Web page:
Environmental group accuses PG&E
of Greenwashing Latino community
Energy producer PG&E has augmented their 'Let's Green This
City' campaign by targeting San Francisco's Latino community.
An environmental group accuses the company
Photos By John
August 23, 2007
Despite PG&E's widely marketed campaign known as "Let's
Green This City" launched earlier this year, members of a
grassroots environmental group, Green Guerillas Against Greenwash
(GGAG), say the company is "greenwashing" San Francisco.
'Greenwashing' is a term used to describe the actions of a company,
government, or other organization that advertises positive environmental
practices while acting in the opposite way.
PG&E's campaign, as described by the company, is "an
outreach initiative aimed at doing business while maintaining
a healthy, sustainable relationship with our environment."
Members of GGAG, however, point to PG&E's combined energy
production portfolio that includes 65 percent of PG&E's energy
being derived from burning carbon dioxide-producing fossil fuels
and from nuclear power. Only 2 percent of PG&E's energy production
portfolio comes from renewable energy sources, according to the
"PG&E is a nuclear and gas-powered company that has
no intention of moving towards renewable energy policies,"
Aliza Wasserman of GGAG told Fog City outside a Mission District
restaurant where PG&E staged their 'Verde' marketing campaign
targeting the Latino community yesterday.
"The City of San Francisco is considering a really radical
and important policy called Community
Choice Aggregation (CCA) that would break the contract with
PG&E and move to 51 percent renewable energy by 2017,"
"It's a $17 million PR campaign. They're using all this
money to target the Latino community to try to get the message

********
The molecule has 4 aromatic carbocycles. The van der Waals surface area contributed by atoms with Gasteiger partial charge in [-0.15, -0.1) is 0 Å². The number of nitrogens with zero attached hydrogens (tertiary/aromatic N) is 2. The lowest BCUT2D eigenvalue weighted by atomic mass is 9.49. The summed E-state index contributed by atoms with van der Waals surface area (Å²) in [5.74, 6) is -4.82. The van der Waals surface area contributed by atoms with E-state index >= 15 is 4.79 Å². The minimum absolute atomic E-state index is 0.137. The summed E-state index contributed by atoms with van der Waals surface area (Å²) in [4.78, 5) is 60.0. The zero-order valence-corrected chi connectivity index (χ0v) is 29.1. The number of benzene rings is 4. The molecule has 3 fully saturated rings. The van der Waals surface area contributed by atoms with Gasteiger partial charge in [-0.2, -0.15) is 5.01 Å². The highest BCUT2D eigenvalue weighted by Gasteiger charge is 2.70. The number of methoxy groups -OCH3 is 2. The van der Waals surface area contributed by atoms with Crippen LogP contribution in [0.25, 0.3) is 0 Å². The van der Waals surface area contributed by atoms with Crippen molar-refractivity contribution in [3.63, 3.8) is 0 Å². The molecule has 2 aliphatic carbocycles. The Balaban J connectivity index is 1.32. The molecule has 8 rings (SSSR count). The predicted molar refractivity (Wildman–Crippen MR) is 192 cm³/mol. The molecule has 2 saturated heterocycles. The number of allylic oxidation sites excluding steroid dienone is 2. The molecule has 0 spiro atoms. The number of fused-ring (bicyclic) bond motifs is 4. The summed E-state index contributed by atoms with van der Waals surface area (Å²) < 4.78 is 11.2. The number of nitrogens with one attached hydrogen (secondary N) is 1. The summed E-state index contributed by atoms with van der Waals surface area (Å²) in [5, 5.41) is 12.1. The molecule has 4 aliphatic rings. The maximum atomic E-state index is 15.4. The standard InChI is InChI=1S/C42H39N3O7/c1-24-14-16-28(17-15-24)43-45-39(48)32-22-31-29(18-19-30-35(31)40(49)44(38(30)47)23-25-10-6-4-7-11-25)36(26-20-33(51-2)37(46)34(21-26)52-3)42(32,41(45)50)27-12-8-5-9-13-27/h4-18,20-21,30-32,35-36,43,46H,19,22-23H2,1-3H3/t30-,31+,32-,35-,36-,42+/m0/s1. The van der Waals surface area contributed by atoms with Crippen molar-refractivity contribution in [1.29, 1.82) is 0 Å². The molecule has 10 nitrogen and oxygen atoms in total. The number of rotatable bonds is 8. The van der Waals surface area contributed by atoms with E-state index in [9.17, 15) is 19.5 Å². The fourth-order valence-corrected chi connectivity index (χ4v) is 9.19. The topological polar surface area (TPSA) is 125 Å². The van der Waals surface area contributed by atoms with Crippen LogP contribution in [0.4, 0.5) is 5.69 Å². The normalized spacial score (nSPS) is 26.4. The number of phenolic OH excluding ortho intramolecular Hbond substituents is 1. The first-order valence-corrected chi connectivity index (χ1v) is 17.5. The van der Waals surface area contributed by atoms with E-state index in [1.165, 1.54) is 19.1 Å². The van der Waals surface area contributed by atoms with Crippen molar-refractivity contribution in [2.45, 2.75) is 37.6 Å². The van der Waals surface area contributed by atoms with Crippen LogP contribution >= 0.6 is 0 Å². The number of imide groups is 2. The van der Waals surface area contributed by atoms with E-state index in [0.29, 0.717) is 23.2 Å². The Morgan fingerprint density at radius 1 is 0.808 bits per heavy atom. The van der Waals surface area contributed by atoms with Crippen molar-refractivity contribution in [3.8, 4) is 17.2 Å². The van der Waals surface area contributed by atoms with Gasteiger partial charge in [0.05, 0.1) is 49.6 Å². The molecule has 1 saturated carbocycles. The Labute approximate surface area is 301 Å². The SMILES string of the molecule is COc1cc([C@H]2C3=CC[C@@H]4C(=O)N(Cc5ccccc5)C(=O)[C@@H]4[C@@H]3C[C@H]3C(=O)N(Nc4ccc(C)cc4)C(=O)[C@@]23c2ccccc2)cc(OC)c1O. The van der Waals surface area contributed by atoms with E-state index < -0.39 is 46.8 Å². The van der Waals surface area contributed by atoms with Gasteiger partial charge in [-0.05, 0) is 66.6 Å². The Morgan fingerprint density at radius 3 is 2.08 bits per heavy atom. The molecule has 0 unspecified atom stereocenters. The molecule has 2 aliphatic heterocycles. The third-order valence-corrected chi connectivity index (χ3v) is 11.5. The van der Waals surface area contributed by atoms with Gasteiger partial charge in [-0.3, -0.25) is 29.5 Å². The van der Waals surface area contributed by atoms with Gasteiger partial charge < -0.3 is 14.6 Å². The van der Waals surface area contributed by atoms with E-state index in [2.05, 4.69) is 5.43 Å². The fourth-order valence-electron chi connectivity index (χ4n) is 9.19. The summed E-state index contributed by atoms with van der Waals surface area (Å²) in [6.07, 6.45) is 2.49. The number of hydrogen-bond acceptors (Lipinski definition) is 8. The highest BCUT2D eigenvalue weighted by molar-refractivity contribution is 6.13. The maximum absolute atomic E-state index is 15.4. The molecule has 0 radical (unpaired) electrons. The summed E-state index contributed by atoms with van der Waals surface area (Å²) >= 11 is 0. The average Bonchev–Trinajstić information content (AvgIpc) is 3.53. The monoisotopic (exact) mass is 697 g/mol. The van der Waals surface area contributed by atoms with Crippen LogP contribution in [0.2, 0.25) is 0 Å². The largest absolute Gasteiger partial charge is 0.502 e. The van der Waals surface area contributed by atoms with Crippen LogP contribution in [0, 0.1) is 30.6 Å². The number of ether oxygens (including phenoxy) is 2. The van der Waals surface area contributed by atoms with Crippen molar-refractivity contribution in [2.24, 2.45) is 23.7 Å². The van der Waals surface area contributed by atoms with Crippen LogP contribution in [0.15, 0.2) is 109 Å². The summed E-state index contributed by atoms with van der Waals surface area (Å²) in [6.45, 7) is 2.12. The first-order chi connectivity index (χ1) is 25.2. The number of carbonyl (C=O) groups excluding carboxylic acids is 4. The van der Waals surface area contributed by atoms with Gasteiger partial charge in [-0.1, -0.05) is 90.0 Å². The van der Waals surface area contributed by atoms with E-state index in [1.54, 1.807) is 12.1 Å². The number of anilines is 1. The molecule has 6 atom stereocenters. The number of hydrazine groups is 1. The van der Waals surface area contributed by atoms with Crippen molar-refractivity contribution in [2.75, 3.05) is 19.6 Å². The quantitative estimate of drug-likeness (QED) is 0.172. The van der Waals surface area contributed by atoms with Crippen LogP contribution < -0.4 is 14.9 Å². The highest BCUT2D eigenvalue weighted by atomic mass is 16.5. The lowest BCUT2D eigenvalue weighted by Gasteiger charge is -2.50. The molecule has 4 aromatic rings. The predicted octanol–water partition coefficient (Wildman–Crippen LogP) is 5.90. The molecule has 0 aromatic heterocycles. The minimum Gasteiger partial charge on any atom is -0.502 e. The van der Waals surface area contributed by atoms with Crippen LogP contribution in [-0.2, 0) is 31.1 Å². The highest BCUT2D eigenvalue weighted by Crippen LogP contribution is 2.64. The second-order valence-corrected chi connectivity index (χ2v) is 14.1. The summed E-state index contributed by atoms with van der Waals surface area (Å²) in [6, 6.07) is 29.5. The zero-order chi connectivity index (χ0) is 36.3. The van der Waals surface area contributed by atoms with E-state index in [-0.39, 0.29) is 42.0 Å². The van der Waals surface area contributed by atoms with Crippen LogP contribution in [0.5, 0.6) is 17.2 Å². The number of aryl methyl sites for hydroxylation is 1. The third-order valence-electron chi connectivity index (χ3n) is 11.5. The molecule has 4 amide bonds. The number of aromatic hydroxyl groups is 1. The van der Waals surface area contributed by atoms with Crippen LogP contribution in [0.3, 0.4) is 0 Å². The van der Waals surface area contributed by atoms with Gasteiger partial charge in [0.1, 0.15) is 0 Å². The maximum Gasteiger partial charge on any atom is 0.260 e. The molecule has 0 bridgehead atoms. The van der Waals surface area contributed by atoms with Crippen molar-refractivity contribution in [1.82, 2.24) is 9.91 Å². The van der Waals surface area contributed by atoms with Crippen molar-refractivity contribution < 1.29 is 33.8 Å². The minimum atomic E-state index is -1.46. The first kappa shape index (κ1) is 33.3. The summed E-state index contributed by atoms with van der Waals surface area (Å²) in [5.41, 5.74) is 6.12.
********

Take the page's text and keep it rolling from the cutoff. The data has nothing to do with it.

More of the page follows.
out that they're environmentally friendly.
"I think they're trying to get community leaders to channel
their attention to Climate Smart," Wasserman projected.
PG&E's Climate Smart program is a carbon-offset program introduced
by the company in June. The voluntary program charges customers
to have their carbon emissions footprint calculated. The revenue
generated from the program is used to pay for clean air programs
such as tree planting initiatives that PG&E says would offset
carbon dioxide-generating emissions.
GGAG, however, is critical of the program saying customers should
not have to pay into a program "so that PG&E can cover
GGAG says the way to reduce carbon dioxide emissions is to increase
clean renewable energy production while reducing dependence on
non-renewable carbon dioxide-producing energy sources.
PG&E environmental communications representative Melissa
Mooney defended the Climate Smart program.
"Those projects are certified by the California Climate
Action Registry," Mooney told Fog City. She said the average
residential customer would pay an additional $5.00 per month on
their bill for Climate Smart.
Mooney estimates as many as two thousand PG&E residential
and commercial customers have signed up for Climate Smart since
the program's launch. There are approximately 15 million customers
in PG&E's total service territory.
"We're expecting the enrollments to increase exponentially,"
PG&E spokeswoman Darlene Chiu said PG&E has the cleanest
portfolio in the nation and is aggressively pursuing renewable
energy from solar, wind, and hydroelectric sources. According
to Chiu, PG&E derives 13 percent of its energy portfolio from
"We are doing what we can and looking at every opportunity
to increase our renewable energy portfolio," Chiu told Fog
City. She said PG&E's solar farm is the largest in the country.
PG&E announced in July it would purchase 553 megawatts of
solar power per year from a solar park in the Mohave Desert. The
initiative is expected to bring PG&E's portfolio into compliance
with the State of California's mandate of 20 percent renewable
energy standard by the year 2010.
Wasserman accused PG&E of only striving to meet the bare
minimum requirements noting that PG&E's claimed renewable
energy portfolio is still less than half of what Community Choice
Aggregation legislation is targeting.
Thomas contributed to this report.